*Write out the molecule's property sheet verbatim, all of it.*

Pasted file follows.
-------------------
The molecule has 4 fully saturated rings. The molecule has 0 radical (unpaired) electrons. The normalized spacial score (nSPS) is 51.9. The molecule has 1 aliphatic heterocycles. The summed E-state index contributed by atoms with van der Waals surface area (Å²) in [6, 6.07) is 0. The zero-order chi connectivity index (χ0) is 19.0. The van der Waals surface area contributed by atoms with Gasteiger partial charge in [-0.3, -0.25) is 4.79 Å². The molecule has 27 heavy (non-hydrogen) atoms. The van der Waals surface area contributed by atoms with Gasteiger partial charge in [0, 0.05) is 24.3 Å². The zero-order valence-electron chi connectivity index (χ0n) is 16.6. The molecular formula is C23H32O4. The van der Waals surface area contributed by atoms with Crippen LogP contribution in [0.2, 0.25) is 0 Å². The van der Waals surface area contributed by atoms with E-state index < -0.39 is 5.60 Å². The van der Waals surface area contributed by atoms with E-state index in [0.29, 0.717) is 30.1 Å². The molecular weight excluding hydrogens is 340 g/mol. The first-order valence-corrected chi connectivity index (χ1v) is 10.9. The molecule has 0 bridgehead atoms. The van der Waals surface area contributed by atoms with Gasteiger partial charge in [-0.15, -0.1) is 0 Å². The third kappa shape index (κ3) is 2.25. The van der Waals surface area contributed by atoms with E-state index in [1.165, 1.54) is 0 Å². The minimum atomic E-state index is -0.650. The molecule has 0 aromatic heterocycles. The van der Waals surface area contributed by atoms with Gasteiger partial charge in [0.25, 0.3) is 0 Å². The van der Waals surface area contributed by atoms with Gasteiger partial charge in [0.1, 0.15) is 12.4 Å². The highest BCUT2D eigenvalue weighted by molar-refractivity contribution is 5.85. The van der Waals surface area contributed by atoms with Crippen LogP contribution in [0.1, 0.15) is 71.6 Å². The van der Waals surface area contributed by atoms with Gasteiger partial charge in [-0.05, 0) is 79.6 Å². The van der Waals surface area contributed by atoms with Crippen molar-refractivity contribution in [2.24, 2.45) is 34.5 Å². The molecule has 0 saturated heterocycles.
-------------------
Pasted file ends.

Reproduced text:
The molecule has 4 fully saturated rings. The molecule has 0 radical (unpaired) electrons. The normalized spacial score (nSPS) is 51.9. The molecule has 1 aliphatic heterocycles. The summed E-state index contributed by atoms with van der Waals surface area (Å²) in [6, 6.07) is 0. The zero-order chi connectivity index (χ0) is 19.0. The van der Waals surface area contributed by atoms with Gasteiger partial charge in [-0.3, -0.25) is 4.79 Å². The molecule has 27 heavy (non-hydrogen) atoms. The van der Waals surface area contributed by atoms with Gasteiger partial charge in [0, 0.05) is 24.3 Å². The zero-order valence-electron chi connectivity index (χ0n) is 16.6. The molecular formula is C23H32O4. The van der Waals surface area contributed by atoms with Crippen LogP contribution in [0.2, 0.25) is 0 Å². The van der Waals surface area contributed by atoms with E-state index < -0.39 is 5.60 Å². The van der Waals surface area contributed by atoms with E-state index in [0.29, 0.717) is 30.1 Å². The molecular weight excluding hydrogens is 340 g/mol. The first-order valence-corrected chi connectivity index (χ1v) is 10.9. The molecule has 0 bridgehead atoms. The van der Waals surface area contributed by atoms with Gasteiger partial charge in [-0.15, -0.1) is 0 Å². The third kappa shape index (κ3) is 2.25. The van der Waals surface area contributed by atoms with E-state index in [1.165, 1.54) is 0 Å². The minimum atomic E-state index is -0.650. The molecule has 0 aromatic heterocycles. The van der Waals surface area contributed by atoms with Gasteiger partial charge in [0.25, 0.3) is 0 Å². The van der Waals surface area contributed by atoms with Gasteiger partial charge in [0.1, 0.15) is 12.4 Å². The highest BCUT2D eigenvalue weighted by molar-refractivity contribution is 5.85. The van der Waals surface area contributed by atoms with Crippen LogP contribution in [0.1, 0.15) is 71.6 Å². The van der Waals surface area contributed by atoms with Gasteiger partial charge in [-0.05, 0) is 79.6 Å². The van der Waals surface area contributed by atoms with Crippen molar-refractivity contribution in [2.24, 2.45) is 34.5 Å². The molecule has 0 saturated heterocycles.